Seabirds across the globe eat plastic because it smells like food, not because it looks like it, researchers from the University of California, Davis determined in a study published in the journal Science Advances.

The scientists project that by the year 2050 nearly every seabird on earth will have eaten plastic.

Birds such as albatrosses, petrels and shearwaters locate their food by smell, and are particularly attracted to the scent of a chemical called dimethyl sulfide, which the researchers say is also being emitted by plastic when algae or plankton cling to it. The plastic itself might also be giving off an appetizing sulfide fume.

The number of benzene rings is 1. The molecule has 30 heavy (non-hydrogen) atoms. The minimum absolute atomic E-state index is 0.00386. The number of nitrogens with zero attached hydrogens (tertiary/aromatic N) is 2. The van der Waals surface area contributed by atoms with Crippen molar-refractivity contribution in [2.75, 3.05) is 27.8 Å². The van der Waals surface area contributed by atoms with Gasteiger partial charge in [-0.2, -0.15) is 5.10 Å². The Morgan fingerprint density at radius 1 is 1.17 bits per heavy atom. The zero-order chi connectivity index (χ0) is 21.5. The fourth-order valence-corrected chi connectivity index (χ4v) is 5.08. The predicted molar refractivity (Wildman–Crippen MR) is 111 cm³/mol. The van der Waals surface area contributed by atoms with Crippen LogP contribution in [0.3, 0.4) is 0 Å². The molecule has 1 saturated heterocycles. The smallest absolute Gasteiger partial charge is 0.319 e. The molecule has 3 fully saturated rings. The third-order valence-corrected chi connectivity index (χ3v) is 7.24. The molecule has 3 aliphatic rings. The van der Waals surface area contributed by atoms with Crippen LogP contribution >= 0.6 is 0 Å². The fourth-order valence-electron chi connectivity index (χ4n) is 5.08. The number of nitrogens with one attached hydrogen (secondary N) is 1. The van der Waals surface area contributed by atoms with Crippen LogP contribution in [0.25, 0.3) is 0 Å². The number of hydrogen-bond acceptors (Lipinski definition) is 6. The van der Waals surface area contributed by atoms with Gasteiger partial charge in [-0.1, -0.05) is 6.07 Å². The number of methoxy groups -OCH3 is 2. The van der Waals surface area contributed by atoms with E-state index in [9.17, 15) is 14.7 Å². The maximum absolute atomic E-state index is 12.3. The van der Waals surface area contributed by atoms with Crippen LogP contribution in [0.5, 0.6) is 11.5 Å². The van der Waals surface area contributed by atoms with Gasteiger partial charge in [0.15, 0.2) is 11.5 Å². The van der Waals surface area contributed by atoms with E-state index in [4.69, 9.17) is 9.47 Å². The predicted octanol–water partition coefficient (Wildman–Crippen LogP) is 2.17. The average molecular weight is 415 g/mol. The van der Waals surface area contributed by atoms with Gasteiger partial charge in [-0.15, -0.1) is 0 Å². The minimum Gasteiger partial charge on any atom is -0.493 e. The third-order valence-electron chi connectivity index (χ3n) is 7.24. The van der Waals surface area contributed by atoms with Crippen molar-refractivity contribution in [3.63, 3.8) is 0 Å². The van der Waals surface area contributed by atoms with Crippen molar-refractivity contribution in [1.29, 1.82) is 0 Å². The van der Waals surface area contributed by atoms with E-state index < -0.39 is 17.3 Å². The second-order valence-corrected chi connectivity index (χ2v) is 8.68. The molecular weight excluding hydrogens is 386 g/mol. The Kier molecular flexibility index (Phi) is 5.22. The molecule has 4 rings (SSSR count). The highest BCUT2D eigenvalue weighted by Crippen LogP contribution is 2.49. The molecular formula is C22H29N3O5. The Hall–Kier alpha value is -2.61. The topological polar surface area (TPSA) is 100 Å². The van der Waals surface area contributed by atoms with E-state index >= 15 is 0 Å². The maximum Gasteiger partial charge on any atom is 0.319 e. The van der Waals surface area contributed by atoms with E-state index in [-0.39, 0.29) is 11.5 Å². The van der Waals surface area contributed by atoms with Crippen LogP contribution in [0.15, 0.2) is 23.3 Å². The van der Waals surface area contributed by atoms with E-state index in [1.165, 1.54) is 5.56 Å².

For the experiment, scientists plopped plastic beads of different varieties in the ocean (in a way that would not pollute the water and in which they could be retrieved). After three weeks, the beads were tested and all showed chemical changes that led to the emission of dimethyl sulfide, while the plastics in the lab did not.

The new research challenges the previous theory that birds and animals eat the plastic because it looks like food. The UC study suggests that the chemicals emitted from the plastics might also be tricking turtles, penguins, fish and dolphins into eating them.

The next step would be for scientists to determine a way to get birds to stop eating it.